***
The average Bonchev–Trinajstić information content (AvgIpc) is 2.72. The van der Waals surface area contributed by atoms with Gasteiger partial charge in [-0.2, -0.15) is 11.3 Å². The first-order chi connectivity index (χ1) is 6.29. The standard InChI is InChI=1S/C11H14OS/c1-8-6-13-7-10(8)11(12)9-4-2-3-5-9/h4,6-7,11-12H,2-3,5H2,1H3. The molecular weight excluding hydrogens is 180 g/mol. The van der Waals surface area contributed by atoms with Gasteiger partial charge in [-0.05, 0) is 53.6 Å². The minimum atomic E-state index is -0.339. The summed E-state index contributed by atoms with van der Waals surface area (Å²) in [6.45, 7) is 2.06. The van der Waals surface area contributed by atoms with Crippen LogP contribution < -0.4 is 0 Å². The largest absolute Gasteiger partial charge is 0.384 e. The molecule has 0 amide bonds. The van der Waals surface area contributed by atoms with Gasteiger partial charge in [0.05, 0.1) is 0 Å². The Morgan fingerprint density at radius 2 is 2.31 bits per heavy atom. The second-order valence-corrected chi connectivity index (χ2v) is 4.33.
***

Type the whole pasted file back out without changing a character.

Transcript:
The average Bonchev–Trinajstić information content (AvgIpc) is 2.72. The van der Waals surface area contributed by atoms with Gasteiger partial charge in [-0.2, -0.15) is 11.3 Å². The first-order chi connectivity index (χ1) is 6.29. The standard InChI is InChI=1S/C11H14OS/c1-8-6-13-7-10(8)11(12)9-4-2-3-5-9/h4,6-7,11-12H,2-3,5H2,1H3. The molecular weight excluding hydrogens is 180 g/mol. The van der Waals surface area contributed by atoms with Gasteiger partial charge in [-0.05, 0) is 53.6 Å². The minimum atomic E-state index is -0.339. The summed E-state index contributed by atoms with van der Waals surface area (Å²) in [6.45, 7) is 2.06. The van der Waals surface area contributed by atoms with Crippen LogP contribution < -0.4 is 0 Å². The largest absolute Gasteiger partial charge is 0.384 e. The molecule has 0 amide bonds. The van der Waals surface area contributed by atoms with Gasteiger partial charge in [0.05, 0.1) is 0 Å². The Morgan fingerprint density at radius 2 is 2.31 bits per heavy atom. The second-order valence-corrected chi connectivity index (χ2v) is 4.33.